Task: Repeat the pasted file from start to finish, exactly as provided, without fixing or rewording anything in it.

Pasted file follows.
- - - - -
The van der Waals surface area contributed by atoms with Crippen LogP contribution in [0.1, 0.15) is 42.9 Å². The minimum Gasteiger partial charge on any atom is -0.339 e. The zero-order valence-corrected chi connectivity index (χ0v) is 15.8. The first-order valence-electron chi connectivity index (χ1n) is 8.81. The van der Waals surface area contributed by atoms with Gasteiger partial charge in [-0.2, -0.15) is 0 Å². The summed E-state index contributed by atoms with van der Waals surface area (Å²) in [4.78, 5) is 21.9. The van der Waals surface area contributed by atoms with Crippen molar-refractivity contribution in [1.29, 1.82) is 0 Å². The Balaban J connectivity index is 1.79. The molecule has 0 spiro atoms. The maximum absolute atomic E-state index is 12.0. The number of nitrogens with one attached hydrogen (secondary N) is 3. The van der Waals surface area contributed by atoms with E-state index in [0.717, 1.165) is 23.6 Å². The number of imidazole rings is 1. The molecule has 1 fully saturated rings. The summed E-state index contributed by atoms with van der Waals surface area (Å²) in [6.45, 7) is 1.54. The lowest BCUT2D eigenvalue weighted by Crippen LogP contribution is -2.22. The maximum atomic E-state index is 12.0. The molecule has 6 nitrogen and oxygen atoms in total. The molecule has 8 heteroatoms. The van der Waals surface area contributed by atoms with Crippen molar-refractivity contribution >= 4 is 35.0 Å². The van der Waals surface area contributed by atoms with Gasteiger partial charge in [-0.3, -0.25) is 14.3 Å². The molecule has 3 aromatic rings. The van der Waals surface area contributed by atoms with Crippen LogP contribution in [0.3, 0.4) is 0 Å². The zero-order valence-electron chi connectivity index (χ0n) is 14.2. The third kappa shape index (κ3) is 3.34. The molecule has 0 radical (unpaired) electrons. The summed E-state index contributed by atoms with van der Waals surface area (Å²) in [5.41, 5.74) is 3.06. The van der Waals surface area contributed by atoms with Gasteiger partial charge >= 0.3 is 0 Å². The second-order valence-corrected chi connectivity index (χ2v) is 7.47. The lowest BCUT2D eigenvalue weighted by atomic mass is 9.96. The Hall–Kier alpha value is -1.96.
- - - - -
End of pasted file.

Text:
The van der Waals surface area contributed by atoms with Crippen LogP contribution in [0.1, 0.15) is 42.9 Å². The minimum Gasteiger partial charge on any atom is -0.339 e. The zero-order valence-corrected chi connectivity index (χ0v) is 15.8. The first-order valence-electron chi connectivity index (χ1n) is 8.81. The van der Waals surface area contributed by atoms with Gasteiger partial charge in [-0.2, -0.15) is 0 Å². The summed E-state index contributed by atoms with van der Waals surface area (Å²) in [4.78, 5) is 21.9. The van der Waals surface area contributed by atoms with Crippen molar-refractivity contribution in [1.29, 1.82) is 0 Å². The Balaban J connectivity index is 1.79. The molecule has 0 spiro atoms. The maximum absolute atomic E-state index is 12.0. The number of nitrogens with one attached hydrogen (secondary N) is 3. The van der Waals surface area contributed by atoms with E-state index in [0.717, 1.165) is 23.6 Å². The number of imidazole rings is 1. The molecule has 1 fully saturated rings. The summed E-state index contributed by atoms with van der Waals surface area (Å²) in [6.45, 7) is 1.54. The lowest BCUT2D eigenvalue weighted by Crippen LogP contribution is -2.22. The maximum atomic E-state index is 12.0. The molecule has 6 nitrogen and oxygen atoms in total. The molecule has 8 heteroatoms. The van der Waals surface area contributed by atoms with Crippen molar-refractivity contribution >= 4 is 35.0 Å². The van der Waals surface area contributed by atoms with Gasteiger partial charge in [-0.3, -0.25) is 14.3 Å². The molecule has 3 aromatic rings. The van der Waals surface area contributed by atoms with Crippen LogP contribution in [0.3, 0.4) is 0 Å². The zero-order valence-electron chi connectivity index (χ0n) is 14.2. The third kappa shape index (κ3) is 3.34. The molecule has 0 radical (unpaired) electrons. The summed E-state index contributed by atoms with van der Waals surface area (Å²) in [5.41, 5.74) is 3.06. The van der Waals surface area contributed by atoms with Gasteiger partial charge >= 0.3 is 0 Å². The second-order valence-corrected chi connectivity index (χ2v) is 7.47. The lowest BCUT2D eigenvalue weighted by atomic mass is 9.96. The Hall–Kier alpha value is -1.96.